Having watched more or less first hand as "mastering" evolved from the highly skilled efforts necessary to run a variable groove disk-cutting lathe a quarter century ago to the current tweak-and-squash process we now call "mastering" -- I don't much buy into some of the claptrap some "mastering engineers" (a laughable term in many cases) put out in trying to hype their hastily invented job sector.

        Don't get me wrong... if a finished mix needs correction -- and, crucially, there is a budget that will justify it -- I don't think there's anything wrong with sending it out to a second pair of ears -- if they are a good pair of ears, attached to hands that know what to do, and sitting in a really neutral, carefully crafted monitoring environment.

        And -- while doing the preparation for CD-replication is not only far easier and no longer requires highly specialized, expensive equipment -- putting together a number of songs for an album and getting them all to fit together nicely, not only with consistent, musically satisfying levels, but -- much harder in cases where tracks were created in different studios or at different times -- with consistent tone and timbre can be extremely difficult, particularly if one only does it a few times a year.


        But -- seesawing around a bit more -- back to that second pair of ears thing... it seems to me that one of the key roles that today's mastering engineers are filling is in correcting EQ problems introduced by mixing in poorly treated mix environments. And then the guy is trying to fix problems in the mix -- by working on the finished 2 track master. (Which brings up the whole stem-mix send-out thing. Which starts really dogging the question of where the lines between different roles lie.)

        With that in mind, I, personally, would put the money I was considering plunking down* on third party mastering into tuning and improving my mixing environment, instead.

        Give a man a loaf of bread, he eats today. Teach him to fish, on the other hand...




        *
        And that is assuming that the project is a personal/spec project... not a budgeted project whose release is already arranged. In that case, I would do the most expedient thing to get the project completed in a timely, on-budget fashion.
        .

        music and social links | recent listening

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        • #5
          Everything i've read and heard has taught me that ideally, your mixes won't need any tonal changes during mastering. So if you're listening to stuff for reference, don't wait for mastering to make your stuff sound like that, instead, make your mix sound like those mastered references right now!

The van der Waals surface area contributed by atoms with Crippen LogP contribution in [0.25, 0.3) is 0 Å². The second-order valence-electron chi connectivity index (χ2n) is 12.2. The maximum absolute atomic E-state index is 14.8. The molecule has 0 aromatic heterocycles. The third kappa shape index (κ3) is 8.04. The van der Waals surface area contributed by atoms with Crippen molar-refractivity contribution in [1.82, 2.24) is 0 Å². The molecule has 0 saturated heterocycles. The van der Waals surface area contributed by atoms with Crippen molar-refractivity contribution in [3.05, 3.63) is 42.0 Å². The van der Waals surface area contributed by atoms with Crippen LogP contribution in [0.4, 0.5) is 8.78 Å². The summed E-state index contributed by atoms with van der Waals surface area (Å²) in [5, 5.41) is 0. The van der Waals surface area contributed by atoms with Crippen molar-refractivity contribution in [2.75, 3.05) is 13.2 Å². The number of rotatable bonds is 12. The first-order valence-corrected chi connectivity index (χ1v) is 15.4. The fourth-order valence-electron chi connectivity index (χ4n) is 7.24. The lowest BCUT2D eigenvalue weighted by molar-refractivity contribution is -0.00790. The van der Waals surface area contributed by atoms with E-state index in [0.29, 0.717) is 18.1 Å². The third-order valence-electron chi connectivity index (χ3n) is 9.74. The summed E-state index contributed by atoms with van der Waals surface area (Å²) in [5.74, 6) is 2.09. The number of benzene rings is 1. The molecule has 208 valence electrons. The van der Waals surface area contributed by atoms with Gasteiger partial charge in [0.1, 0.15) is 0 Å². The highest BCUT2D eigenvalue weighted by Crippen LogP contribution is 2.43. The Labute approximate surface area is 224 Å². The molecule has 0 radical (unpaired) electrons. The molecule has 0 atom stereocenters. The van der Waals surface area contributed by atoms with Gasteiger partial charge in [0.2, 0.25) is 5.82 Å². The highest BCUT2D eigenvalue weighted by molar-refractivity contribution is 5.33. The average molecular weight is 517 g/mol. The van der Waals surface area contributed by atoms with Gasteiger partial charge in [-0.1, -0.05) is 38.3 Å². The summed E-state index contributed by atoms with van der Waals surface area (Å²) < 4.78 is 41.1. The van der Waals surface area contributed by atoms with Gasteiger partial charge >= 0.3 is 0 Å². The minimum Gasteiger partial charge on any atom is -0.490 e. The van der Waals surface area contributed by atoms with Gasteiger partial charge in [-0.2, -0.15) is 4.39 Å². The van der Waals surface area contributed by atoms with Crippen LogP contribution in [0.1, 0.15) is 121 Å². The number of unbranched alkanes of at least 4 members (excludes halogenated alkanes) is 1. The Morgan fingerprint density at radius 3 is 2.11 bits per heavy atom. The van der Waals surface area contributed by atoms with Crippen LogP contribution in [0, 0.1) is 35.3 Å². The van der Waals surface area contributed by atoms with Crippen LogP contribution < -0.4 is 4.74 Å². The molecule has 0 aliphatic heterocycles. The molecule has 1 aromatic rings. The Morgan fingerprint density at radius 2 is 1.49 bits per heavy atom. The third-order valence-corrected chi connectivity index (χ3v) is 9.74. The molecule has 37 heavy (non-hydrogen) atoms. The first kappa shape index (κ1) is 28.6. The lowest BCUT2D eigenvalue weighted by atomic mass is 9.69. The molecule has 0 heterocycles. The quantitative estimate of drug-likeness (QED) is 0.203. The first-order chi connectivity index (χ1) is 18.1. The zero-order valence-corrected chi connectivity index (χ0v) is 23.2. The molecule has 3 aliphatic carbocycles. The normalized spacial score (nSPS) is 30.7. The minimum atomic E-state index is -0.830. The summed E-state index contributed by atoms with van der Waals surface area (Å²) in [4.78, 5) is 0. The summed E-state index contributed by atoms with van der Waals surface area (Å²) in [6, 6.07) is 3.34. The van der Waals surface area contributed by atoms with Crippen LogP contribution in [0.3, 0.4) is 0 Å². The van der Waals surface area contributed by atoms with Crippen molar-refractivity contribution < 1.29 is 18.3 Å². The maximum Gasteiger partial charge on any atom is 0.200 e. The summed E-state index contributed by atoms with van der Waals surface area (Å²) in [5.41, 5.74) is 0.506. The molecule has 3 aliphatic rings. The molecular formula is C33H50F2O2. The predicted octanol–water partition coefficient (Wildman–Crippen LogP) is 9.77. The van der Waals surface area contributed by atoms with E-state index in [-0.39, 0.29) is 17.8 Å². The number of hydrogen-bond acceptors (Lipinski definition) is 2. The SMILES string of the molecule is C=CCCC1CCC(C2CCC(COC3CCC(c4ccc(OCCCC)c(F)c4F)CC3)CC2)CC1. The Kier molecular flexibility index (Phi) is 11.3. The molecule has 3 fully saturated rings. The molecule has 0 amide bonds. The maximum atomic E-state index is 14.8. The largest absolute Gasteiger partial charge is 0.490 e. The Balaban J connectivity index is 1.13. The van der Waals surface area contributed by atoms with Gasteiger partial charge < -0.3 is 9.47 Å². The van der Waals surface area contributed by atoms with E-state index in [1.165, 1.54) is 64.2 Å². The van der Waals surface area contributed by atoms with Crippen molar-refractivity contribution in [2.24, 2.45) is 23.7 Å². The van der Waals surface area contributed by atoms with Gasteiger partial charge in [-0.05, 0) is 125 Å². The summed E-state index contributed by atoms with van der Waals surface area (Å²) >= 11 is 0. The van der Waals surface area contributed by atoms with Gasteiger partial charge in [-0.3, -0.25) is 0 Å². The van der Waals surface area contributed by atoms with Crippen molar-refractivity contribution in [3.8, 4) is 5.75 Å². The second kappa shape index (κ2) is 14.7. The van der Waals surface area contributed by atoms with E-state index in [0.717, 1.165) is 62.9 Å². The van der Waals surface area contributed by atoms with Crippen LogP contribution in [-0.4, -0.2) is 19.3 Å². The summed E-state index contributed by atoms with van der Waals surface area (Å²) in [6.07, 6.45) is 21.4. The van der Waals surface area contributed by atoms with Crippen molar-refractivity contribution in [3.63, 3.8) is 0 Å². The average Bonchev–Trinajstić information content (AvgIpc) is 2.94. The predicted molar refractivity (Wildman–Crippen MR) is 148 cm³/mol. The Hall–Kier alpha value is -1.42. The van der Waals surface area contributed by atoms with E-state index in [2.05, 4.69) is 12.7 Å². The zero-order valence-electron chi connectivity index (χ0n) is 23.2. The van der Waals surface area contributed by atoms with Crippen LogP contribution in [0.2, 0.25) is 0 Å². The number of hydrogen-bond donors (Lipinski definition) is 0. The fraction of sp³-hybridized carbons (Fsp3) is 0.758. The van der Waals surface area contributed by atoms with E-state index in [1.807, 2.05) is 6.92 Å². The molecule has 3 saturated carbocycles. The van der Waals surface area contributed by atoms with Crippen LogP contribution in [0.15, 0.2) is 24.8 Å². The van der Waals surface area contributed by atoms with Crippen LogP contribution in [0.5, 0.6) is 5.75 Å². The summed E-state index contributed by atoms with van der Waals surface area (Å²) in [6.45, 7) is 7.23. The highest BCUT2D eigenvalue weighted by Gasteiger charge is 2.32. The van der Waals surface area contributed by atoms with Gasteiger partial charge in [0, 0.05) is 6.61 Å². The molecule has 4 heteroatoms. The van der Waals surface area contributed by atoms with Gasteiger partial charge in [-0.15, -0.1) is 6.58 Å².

Don't wait for them to brighten your stuff later, instead, start cutting lows out of different instruments now. Get your stuff spread out frequency-wise. Ideally, you shouldn't wait for mastering to fix anything, instead, you want to make your mixes so good that there's nothing that needs to be fixed.

          Then, the main role of a mastering engineer will be to have a set of fresh ears to catch things that you couldn't catch because you had been accustomed to it. But when you give it to a mastering engineer, you ought to be feeling like you can say "here ya go, you won't have to do anything except volume leveling, cuz this is a perfect mix."

          Yes, that is an idealistic way to go about things, but i think it's best.

          There's no harm in messing around home mastering it, and if you've got great mixes and you just need to master them to get the volumes up, go ahead and go for it! But as far as EQing in mastering, the reason why a mastering engineer works with EQs he's because he/she has new ears and can catch things you missed.

          That's the idealistic approach anyhow.
          For those who prefer to listen rather than read and who ask these questions: What underlying crimes were being investigated when Trump obstructed justice? Why wasn't he indicted? Why did Mueller discuss indicting a sitting president in Volume II but not Volume I?
          https://www.audible.com/pd/The-Muell...ook/B07PXN468K


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          www.steelphantoms.com/
          PM me if you want to give me a Deluxe US Strat with locking tuners and 22 frets for <$800. Fancy Strymon pedals welcome too!

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          • #6
            I understand the Jump youre talking about trying to get a mix right on a copy of a tune vs the original. Its difficult to know when a Mix is proper when A/B ing it to a masterd copy. The extra Compression, EQing and Limiting can put a razor edge on a well mixed song in the masterinh process. During mixing the final mixdown cant be overcompressed or normalized etc in order for the master to do their job. What I would suggest is using a compressor (Multiband if you have it) then a limiter in your mains effect channel to recreate the extra sheen of the masterd copy while mixing. Then when you think you have it right simply remove them before mixing down to stereo. the only thing youll have to watch out for is peaking the levels when theyre removed. The final stereo mix can then be masterd with the highest quality tools to bring back an even higher sheen.